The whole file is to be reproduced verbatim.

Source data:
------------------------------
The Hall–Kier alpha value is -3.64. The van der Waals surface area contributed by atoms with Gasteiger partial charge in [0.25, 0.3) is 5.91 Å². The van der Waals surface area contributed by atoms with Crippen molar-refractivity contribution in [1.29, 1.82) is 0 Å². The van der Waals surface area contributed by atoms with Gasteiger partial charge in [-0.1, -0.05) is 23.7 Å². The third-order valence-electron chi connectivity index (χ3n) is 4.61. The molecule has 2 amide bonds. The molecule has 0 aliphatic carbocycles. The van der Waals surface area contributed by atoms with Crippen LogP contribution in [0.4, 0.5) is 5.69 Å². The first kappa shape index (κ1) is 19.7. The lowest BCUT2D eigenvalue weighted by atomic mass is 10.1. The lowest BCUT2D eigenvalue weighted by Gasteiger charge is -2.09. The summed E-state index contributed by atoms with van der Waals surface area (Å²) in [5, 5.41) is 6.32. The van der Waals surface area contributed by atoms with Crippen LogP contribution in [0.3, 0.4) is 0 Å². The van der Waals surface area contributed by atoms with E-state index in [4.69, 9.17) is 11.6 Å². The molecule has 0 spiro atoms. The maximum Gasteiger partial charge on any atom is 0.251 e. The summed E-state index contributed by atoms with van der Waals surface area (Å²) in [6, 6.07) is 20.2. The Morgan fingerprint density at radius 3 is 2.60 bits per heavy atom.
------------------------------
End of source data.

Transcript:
The Hall–Kier alpha value is -3.64. The van der Waals surface area contributed by atoms with Gasteiger partial charge in [0.25, 0.3) is 5.91 Å². The van der Waals surface area contributed by atoms with Crippen molar-refractivity contribution in [1.29, 1.82) is 0 Å². The van der Waals surface area contributed by atoms with Gasteiger partial charge in [-0.1, -0.05) is 23.7 Å². The third-order valence-electron chi connectivity index (χ3n) is 4.61. The molecule has 2 amide bonds. The molecule has 0 aliphatic carbocycles. The van der Waals surface area contributed by atoms with Crippen LogP contribution in [0.4, 0.5) is 5.69 Å². The first kappa shape index (κ1) is 19.7. The lowest BCUT2D eigenvalue weighted by atomic mass is 10.1. The lowest BCUT2D eigenvalue weighted by Gasteiger charge is -2.09. The summed E-state index contributed by atoms with van der Waals surface area (Å²) in [5, 5.41) is 6.32. The van der Waals surface area contributed by atoms with Crippen LogP contribution in [0.3, 0.4) is 0 Å². The van der Waals surface area contributed by atoms with E-state index in [4.69, 9.17) is 11.6 Å². The molecule has 0 spiro atoms. The maximum Gasteiger partial charge on any atom is 0.251 e. The summed E-state index contributed by atoms with van der Waals surface area (Å²) in [6, 6.07) is 20.2. The Morgan fingerprint density at radius 3 is 2.60 bits per heavy atom.